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Session 74 - Pulsars.
Oral session, Thursday, June 11
During January 1997, we observed the Vela Pulsar for 100 ksec with the instruments on board the Rossi X-ray Timing Explorer (RXTE). Until recently, Vela had been an elusive source of pulsed emission in the X-ray and hard X-ray band, an ironic outcome since it is the brightest gamma-ray source in the sky above 100 MeV. The X-ray picture began to be filled in by ROSAT (Ögelman et al. 1993) with the detection of soft X-ray pulsations, then by an OSSE detection of soft gamma-rays (Strickman et al. 1996). Finally, we reported at the 4th Compton Symposium in 1997 on the initial results of our RXTE observation. These included 1) the first detection of pulsations from 2-30 keV; 2) a mean pulse profile similar to that at gamma-ray energies; 3) a rather hard, phase dependent spectrum described by a power law model with photon index from 0.5 to 1.5 depending on phase; and 4) evidence of variation of the peak separation with energy.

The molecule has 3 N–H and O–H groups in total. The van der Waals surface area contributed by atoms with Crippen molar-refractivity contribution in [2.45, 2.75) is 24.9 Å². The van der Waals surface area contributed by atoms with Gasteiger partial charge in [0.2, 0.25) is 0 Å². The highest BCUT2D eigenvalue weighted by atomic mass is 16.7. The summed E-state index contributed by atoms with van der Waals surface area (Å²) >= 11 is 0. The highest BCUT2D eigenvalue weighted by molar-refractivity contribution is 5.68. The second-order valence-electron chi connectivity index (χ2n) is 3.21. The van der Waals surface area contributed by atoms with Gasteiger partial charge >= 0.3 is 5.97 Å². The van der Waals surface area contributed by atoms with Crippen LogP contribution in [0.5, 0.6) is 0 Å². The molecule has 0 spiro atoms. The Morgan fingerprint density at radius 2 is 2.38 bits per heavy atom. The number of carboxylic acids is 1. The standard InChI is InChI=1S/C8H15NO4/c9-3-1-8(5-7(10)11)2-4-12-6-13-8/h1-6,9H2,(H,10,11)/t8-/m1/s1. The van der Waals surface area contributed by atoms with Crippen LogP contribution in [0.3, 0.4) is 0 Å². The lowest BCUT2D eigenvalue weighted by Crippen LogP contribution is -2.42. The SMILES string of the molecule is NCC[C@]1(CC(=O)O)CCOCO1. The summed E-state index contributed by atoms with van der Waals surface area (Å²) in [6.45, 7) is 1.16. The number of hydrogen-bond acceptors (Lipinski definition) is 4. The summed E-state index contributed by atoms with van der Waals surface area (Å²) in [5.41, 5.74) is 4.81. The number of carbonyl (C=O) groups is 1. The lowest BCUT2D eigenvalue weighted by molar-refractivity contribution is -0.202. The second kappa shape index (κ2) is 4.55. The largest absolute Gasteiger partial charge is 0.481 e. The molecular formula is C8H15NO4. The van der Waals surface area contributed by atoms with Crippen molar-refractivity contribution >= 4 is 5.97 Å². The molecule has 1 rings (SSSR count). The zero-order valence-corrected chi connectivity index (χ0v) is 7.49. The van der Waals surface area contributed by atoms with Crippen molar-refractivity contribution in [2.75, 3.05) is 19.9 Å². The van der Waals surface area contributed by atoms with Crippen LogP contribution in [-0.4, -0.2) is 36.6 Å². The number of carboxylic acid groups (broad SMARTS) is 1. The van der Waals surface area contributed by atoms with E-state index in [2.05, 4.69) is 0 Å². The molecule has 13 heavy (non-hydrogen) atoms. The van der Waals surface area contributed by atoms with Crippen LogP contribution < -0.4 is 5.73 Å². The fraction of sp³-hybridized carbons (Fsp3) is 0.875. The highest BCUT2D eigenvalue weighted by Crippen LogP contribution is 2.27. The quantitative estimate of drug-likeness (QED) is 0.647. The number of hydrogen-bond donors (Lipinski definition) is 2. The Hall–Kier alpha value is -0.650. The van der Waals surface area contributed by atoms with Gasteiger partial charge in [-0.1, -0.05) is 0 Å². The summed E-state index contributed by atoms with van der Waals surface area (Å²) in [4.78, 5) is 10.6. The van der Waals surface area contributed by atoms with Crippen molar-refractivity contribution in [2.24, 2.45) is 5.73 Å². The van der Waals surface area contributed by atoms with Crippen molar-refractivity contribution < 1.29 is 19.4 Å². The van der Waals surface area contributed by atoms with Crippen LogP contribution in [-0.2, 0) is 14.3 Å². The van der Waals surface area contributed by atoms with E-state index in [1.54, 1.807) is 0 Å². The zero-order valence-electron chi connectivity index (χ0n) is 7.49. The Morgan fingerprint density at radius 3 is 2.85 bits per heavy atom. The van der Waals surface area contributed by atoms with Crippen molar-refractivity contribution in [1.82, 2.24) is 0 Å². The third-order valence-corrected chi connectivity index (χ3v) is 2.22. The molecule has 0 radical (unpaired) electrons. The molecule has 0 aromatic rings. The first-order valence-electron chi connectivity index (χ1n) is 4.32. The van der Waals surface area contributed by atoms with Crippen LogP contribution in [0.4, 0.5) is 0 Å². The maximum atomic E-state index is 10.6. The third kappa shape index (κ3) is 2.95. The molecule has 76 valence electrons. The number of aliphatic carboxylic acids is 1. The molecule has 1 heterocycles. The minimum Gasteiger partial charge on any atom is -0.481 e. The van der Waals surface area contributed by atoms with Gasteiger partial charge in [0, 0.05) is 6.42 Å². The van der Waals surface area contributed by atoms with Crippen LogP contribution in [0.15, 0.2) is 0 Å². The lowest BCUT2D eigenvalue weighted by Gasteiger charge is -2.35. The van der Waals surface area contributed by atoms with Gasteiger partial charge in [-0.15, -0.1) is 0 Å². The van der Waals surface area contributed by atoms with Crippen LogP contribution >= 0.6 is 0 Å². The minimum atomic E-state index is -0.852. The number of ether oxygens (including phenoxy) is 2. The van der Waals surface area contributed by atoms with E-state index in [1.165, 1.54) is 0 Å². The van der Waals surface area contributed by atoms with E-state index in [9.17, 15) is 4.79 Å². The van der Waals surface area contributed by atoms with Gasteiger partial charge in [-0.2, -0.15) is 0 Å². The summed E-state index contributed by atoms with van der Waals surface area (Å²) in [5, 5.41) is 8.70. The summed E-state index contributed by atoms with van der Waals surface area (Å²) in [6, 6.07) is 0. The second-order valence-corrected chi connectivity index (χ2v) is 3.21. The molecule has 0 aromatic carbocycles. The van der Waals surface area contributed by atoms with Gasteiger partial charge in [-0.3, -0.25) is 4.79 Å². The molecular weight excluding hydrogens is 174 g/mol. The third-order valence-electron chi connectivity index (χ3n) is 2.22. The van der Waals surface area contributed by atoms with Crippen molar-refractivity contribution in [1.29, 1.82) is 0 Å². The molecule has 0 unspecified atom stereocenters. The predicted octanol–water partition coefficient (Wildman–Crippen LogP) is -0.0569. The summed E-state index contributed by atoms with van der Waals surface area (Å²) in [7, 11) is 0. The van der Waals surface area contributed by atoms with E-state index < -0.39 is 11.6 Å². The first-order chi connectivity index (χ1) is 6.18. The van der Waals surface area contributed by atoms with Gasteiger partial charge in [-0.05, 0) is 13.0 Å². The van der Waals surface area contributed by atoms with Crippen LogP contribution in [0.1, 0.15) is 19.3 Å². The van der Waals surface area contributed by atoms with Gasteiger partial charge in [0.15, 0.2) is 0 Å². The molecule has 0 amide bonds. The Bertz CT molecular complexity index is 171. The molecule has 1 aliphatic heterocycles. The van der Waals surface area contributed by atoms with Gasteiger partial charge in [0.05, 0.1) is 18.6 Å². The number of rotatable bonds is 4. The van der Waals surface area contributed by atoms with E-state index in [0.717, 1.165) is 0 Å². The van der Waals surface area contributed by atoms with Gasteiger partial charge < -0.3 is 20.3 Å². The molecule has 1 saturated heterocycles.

More recent analysis has indicated that we may be seeing variation in the pulsed flux with time as well. In particular, we see evidence that some pulse profile components may turn on and off from day to day. These phenomena cannot be described in detail due to the relatively poor statistics associated with their detection. We anticipate that a much longer observation scheduled for spring 1998 may help resolve the issue.
Ögelman et al. 1993, Nature, 361, 136
Strickman et al. 1996, ApJ., 460, 735
Program listing for Thursday